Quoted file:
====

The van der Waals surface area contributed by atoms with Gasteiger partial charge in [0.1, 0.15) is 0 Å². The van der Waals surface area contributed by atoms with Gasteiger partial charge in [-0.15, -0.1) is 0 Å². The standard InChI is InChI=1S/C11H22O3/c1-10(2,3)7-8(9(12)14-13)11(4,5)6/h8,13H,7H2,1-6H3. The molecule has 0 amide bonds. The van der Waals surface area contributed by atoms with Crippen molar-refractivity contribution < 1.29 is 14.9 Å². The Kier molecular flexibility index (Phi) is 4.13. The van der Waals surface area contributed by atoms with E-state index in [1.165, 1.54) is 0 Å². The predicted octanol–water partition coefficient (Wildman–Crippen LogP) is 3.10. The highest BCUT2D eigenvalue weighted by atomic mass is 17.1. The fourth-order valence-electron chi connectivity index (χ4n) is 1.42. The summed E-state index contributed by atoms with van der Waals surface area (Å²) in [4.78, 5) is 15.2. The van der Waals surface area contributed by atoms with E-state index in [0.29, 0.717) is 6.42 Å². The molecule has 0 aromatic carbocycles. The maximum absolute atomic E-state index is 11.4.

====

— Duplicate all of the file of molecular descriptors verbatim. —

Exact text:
The van der Waals surface area contributed by atoms with Gasteiger partial charge in [0.1, 0.15) is 0 Å². The van der Waals surface area contributed by atoms with Gasteiger partial charge in [-0.15, -0.1) is 0 Å². The standard InChI is InChI=1S/C11H22O3/c1-10(2,3)7-8(9(12)14-13)11(4,5)6/h8,13H,7H2,1-6H3. The molecule has 0 amide bonds. The van der Waals surface area contributed by atoms with Crippen molar-refractivity contribution < 1.29 is 14.9 Å². The Kier molecular flexibility index (Phi) is 4.13. The van der Waals surface area contributed by atoms with E-state index in [1.165, 1.54) is 0 Å². The predicted octanol–water partition coefficient (Wildman–Crippen LogP) is 3.10. The highest BCUT2D eigenvalue weighted by atomic mass is 17.1. The fourth-order valence-electron chi connectivity index (χ4n) is 1.42. The summed E-state index contributed by atoms with van der Waals surface area (Å²) in [4.78, 5) is 15.2. The van der Waals surface area contributed by atoms with E-state index in [0.29, 0.717) is 6.42 Å². The molecule has 0 aromatic carbocycles. The maximum absolute atomic E-state index is 11.4.